“…her government-linked psychiatrist who got all the LSD in from Switzerland” – isn’t journalism great, the way it inspires such sentences. Hey actually you never addressed my question whether the Family is still a going concern, and if a faith like this can survive without its crazy facelifted Jesus.

It exists in the form of this fake charity called Life For All Creatures which is shuffling money and assets around and is administered by a group of cult men and women. Some of those are very old, including an old bastard called John Mackay, a GP and psychiatrist who was Anne's personal doctor and dosed many of the kids. Also his son, Tim.

It probably exists in the minds of some of these people too; they would still say that Anne was The Teacher, that she held the secrets. They would deny in the face of overwhelming evidence that it was a harmful, abusive cult. They would say the survivors have a victim mentality.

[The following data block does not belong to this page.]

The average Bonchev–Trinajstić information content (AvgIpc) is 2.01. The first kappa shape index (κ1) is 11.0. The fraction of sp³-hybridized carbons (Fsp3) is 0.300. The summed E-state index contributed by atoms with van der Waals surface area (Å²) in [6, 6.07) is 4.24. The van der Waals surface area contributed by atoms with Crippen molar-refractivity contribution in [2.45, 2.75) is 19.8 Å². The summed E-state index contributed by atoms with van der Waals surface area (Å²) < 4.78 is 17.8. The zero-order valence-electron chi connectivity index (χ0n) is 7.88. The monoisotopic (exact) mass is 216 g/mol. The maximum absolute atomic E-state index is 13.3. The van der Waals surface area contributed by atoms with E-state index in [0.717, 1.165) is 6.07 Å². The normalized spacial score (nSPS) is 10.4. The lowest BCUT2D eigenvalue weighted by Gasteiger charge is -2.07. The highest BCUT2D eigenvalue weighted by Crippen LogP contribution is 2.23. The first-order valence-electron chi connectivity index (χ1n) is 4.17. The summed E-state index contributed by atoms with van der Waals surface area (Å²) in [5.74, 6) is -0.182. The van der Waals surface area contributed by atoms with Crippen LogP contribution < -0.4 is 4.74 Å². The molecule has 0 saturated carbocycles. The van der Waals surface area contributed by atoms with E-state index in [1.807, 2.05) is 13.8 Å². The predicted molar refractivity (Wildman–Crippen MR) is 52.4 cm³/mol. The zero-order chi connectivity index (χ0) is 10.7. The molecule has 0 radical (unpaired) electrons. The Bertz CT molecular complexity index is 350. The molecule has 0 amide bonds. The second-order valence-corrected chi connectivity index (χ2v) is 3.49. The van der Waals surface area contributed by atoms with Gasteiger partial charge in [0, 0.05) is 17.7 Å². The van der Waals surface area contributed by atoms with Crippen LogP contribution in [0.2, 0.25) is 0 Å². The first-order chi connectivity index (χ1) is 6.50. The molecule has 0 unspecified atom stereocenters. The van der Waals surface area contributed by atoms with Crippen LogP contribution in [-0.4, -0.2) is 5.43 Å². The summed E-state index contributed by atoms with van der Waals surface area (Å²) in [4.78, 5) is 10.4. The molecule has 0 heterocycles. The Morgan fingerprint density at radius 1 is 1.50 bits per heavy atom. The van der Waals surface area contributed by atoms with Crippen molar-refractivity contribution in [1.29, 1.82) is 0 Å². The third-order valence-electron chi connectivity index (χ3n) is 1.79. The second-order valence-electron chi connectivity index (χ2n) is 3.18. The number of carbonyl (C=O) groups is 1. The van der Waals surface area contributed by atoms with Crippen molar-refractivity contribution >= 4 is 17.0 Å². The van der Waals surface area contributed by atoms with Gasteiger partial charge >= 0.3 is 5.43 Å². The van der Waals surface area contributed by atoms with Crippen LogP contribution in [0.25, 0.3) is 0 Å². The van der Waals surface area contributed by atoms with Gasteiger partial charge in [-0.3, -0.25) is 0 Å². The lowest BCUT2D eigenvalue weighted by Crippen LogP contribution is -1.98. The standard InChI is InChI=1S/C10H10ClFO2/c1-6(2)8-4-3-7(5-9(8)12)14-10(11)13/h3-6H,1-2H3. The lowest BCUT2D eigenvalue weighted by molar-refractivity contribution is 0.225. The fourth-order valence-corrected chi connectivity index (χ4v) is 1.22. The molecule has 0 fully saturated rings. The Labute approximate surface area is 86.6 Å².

The Lodge stands, many of the properties still stand. Anne's daughter (her only real child) is also dead, her husband is dead.

So - no, but also yes. I would say many of the old-timers still alive would still have a picture of her in their blue room. There was a fellow angling for leadership a few years ago. Michael was also hoping to become the Messiah.

But really I reckon all they're doing is feathering their own corrupt nests from the estate.

I mean I guess you could say it exists symbolically in the minds of all those who suspend belief and cling onto false gurus in search of ...a better life.

Ooh – Michael - you said earlier you wanted to tell me more about him? What sort of guy wants to become a Messiah? He's a nutter, right?

Interesting guy. Nephew of a former governor General of Australia. Second son of an extremely wealthy Melbourne Jewish family - absolute Toorak establishment. Went to Scotch College and Melbourne University. Then one day he went to see the Maharishi in Melbourne, can't recall the date but it's in the book, and one thing led to another. Fancies himself as an artist and at one stage had a gallery. He gave me two paintings of my aura. He also worked in healthcare as some sort of medical orderly.